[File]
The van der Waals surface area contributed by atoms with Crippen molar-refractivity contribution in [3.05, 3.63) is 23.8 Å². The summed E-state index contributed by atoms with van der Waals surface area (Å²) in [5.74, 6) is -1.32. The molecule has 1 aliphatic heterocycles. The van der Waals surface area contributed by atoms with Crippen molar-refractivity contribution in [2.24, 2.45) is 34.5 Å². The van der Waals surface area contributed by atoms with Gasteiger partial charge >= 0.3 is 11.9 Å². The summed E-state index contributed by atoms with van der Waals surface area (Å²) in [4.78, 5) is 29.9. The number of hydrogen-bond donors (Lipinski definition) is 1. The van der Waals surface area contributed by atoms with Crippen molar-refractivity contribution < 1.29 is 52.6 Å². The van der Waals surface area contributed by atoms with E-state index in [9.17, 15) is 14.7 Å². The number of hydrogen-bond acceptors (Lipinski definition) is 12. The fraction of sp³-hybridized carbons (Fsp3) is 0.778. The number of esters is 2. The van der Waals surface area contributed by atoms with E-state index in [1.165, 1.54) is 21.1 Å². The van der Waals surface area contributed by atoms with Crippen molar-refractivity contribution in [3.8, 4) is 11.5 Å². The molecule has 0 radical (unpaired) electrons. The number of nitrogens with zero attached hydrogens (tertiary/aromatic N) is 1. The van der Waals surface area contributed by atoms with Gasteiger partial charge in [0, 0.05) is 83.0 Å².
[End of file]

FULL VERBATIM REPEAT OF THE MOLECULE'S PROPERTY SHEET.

The van der Waals surface area contributed by atoms with Crippen molar-refractivity contribution in [3.05, 3.63) is 23.8 Å². The summed E-state index contributed by atoms with van der Waals surface area (Å²) in [5.74, 6) is -1.32. The molecule has 1 aliphatic heterocycles. The van der Waals surface area contributed by atoms with Crippen molar-refractivity contribution in [2.24, 2.45) is 34.5 Å². The van der Waals surface area contributed by atoms with Gasteiger partial charge >= 0.3 is 11.9 Å². The summed E-state index contributed by atoms with van der Waals surface area (Å²) in [4.78, 5) is 29.9. The number of hydrogen-bond donors (Lipinski definition) is 1. The van der Waals surface area contributed by atoms with Crippen molar-refractivity contribution < 1.29 is 52.6 Å². The van der Waals surface area contributed by atoms with E-state index in [9.17, 15) is 14.7 Å². The number of hydrogen-bond acceptors (Lipinski definition) is 12. The fraction of sp³-hybridized carbons (Fsp3) is 0.778. The number of esters is 2. The van der Waals surface area contributed by atoms with E-state index in [1.165, 1.54) is 21.1 Å². The van der Waals surface area contributed by atoms with Crippen molar-refractivity contribution in [3.8, 4) is 11.5 Å². The molecule has 0 radical (unpaired) electrons. The number of nitrogens with zero attached hydrogens (tertiary/aromatic N) is 1. The van der Waals surface area contributed by atoms with Gasteiger partial charge in [0, 0.05) is 83.0 Å².